TinyBASIC for the z80 – TinyBASIC 2.0g

In celebration of 41 years of Li-Chen Wang’s TinyBASIC (the original Open Source Operating System), and the fact my G80-S Computer needed a version of BASIC, I am proud to announce the z80 port of TinyBASIC.

Version 2.0g was derived from the original TinyBASIC 2.0 source.  The method of it’s conversion was thorough.  First the original source was compiled in 8080 mnemonics.  It was then disassembled, and compared to the original source.  It was then modified for the z80 Instruction Set.  And finally, streamlined in order to make it a little more portable.  The link to the download is below.

TinyBasic_2.0g

However, if you’d like the assembly file for the G80-S computer, here is the link to that source code.  Enjoy!

G80S_tinyBASIC_2_0g

G80-S Runs Microsoft Basic 4.7b (sort of…)

As a followup to my post on interrupts, I decided to have a go at modifying Grant Searle’s I/O routines for his 7-chip z80 Computer. After quite a bit of work, I had the routines in his handler changed to conform with his code (at least I think), and function as intended (at least as far as I was able to test).

The next task was to try it with his modified version of the Nascom Rom.  And, after splicing the code, I compiled and tested…..and tested…..and tested…..

Well, the short of it is that it kind of works.  The video above says it all.  The serial routines seem to work fine up until BASIC starts up.  And at that point, my serial routines work fine, but there is some disconnect with Grant’s code that either doesn’t like my own code, or is simply amiss.

The video really does say it all.  If anyone has any ideas, or has ported Grants work over to using either the DART or SIO, I’d love to see your code.  Help a brother out… But seriously, watch the video.  It’s hilarious….

On the Subject or Intereupts

Although I have learned a lot by designing my own z80 computer, I have yet to learn much about interrupts. It’s just not something that I initially saw a strong need for.

However, since I have been looking at porting other people’s code over to my system I have come to realize just how important other people see interrupts to be. In fact, from what I can tell,  more often than not this is the case. At least with the code I have examined.

This means, that if I am to port some of the code I would like to use, I need to learn about interrupts.

The first thing of note is the hardware situation. On my first run of boards, what I’m calling the Beta Boards, the IEI line on the DART was left disconnected/floating. As it turns out, this is a no-no. This pin is the Interrupt Enable Input. Meaning it’s the enable on the SIO for interrupts. Without a High signal on this pin, there are no interrupts. So, I’ve fixed this issue on my new design by adding a resistor between IEI and VCC, and I’ve used a bodge resistor as a solution on my Beta Board.

The second thing to note is the different types of interrupt modes on the z80. There are three: Mode 0, Mode 1, and Mode 2. From what I can tell, Mode 1 is the most straight forward. In this Mode a low on INT will call the z80 to perform a RST 38H instruction. Which is essentially the same thing as a CALL 0038H. However, in order to return from this instruction the system requires a RETI instruction. So keep that in mind.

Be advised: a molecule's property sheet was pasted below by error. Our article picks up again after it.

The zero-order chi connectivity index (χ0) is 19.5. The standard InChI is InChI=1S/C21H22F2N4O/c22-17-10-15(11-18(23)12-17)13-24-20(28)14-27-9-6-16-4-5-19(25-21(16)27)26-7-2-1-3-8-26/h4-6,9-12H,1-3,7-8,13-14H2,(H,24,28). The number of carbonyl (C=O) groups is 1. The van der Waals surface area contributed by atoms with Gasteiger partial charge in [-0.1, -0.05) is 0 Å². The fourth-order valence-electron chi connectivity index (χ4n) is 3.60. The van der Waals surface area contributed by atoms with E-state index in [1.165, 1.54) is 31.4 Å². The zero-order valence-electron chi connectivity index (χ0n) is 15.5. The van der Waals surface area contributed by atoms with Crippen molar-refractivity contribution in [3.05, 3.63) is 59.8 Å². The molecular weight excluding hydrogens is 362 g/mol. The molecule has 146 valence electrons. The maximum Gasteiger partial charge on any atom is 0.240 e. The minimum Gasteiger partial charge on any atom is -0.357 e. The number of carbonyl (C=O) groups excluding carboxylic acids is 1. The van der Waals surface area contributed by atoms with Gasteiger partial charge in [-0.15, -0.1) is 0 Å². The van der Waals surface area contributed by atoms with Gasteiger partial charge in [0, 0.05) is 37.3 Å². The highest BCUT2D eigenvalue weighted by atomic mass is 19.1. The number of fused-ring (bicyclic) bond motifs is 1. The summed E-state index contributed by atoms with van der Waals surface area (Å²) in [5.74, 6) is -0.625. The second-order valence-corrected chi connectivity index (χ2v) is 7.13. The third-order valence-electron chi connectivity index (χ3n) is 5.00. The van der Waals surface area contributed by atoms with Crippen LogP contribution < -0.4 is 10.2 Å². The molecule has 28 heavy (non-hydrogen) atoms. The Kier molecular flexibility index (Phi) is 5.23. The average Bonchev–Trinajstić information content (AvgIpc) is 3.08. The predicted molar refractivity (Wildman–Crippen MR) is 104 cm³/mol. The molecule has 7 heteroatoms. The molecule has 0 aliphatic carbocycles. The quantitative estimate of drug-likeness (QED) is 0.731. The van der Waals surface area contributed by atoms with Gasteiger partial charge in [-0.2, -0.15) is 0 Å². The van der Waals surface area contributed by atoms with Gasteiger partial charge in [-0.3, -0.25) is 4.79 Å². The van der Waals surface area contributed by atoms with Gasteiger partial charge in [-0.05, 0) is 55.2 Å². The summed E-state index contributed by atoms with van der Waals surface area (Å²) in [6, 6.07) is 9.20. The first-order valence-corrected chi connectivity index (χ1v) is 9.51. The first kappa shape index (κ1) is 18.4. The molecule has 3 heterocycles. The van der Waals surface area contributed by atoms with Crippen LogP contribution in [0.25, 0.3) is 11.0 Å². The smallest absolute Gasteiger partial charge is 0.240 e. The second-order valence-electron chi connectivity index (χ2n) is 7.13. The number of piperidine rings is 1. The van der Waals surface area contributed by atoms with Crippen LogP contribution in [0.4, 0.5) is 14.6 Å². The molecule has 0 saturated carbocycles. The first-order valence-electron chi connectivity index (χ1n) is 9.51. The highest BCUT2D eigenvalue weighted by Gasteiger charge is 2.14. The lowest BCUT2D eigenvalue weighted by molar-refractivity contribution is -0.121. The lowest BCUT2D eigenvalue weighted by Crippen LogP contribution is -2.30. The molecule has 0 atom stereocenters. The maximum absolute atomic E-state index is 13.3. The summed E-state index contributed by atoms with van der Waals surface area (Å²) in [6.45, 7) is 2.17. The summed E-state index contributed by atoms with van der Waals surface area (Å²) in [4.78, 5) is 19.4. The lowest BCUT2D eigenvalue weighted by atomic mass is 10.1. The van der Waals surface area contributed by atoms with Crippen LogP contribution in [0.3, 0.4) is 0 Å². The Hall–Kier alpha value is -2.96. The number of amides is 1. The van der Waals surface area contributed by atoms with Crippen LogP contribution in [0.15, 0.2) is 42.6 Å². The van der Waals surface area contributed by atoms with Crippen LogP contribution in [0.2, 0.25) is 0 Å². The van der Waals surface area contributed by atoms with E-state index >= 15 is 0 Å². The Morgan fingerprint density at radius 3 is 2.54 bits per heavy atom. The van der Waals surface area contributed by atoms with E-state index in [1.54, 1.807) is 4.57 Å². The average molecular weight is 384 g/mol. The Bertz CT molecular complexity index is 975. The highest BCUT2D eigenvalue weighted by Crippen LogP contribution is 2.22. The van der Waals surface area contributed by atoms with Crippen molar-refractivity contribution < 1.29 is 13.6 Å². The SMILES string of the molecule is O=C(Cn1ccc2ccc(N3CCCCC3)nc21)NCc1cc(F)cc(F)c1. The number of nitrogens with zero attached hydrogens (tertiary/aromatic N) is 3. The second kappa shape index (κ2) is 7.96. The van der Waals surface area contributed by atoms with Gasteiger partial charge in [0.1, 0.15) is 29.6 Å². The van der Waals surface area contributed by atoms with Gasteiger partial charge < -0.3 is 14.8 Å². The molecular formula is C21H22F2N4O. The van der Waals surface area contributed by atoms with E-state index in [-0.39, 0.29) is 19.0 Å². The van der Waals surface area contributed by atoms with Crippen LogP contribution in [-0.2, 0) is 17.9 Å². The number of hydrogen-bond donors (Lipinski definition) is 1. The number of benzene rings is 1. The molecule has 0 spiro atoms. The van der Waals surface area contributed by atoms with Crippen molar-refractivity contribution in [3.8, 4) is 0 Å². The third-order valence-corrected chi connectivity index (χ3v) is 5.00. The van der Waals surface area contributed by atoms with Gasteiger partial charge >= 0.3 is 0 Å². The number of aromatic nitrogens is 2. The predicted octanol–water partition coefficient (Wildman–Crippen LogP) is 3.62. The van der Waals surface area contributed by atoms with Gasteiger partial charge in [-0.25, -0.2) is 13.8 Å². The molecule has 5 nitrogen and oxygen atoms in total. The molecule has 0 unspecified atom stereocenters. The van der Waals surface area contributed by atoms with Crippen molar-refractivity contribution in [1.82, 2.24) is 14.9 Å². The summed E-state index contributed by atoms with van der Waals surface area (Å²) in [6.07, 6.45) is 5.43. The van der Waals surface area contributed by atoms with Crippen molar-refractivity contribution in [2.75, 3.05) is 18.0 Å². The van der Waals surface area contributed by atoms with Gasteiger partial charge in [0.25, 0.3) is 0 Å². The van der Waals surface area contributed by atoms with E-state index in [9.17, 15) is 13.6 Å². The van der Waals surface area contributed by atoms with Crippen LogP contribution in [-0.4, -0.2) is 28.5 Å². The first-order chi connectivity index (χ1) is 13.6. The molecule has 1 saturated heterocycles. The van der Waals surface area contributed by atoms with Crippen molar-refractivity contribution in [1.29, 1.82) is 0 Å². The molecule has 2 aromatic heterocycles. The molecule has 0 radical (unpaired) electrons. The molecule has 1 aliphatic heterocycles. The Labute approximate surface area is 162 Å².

Mode 2 is interesting because it allows you to jump to a specific routine pointed to by a reset vector. In this Mode the upper 8-bits of the address is held in a register. And the lower 8-bits is placed onto the data bus by the peripheral. Trying to understand this Mode almost caused my head to explode. A little complex for our needs.

Mode 0, as I understand it, is a reset mode that is designed to be compatible with the 8080. Where in the peripherals place data on the data bus. I’m not going to presume to understand anything about this Mode.

So therefore we’ll be using IM 1 where polling is not usable. But wait, what if we need multiple devices? Well, luckily there is a way around this. Although I suppose it could be a little slow. When the z80 receives an interrupt the routine checks all the peripherals before deciding how to react. Good thing our system clock is at 6mhz. We may even need a little more speed. But in the end, if we have to, we can always use IM 2.

Here is an example of working code of Interrupt Mode 0.  I found interrupts a little difficult to understand at first.  But hopefully a very simple example of an interrupt routine will be enough to help the beginner.

IM 1 Example

G80-S Micro Schematic and Source

I’ve been meaning to upload the source and the schematic for the G80-S Micro for some time now.  I just haven’t gotten around to it.  However, I had some time to do so this evening.  So attached here is the schematic, and the source code.  It’s the v0.25b version of the software.  Use them well.

Also, a link to the Source has been placed on the product’s page in the store for the Beta boards.  So if you want to buy a board, you can download the software there.  If you don’t want to buy a board, but want to play with my design, the schematic is here and the source as well.  Have fun!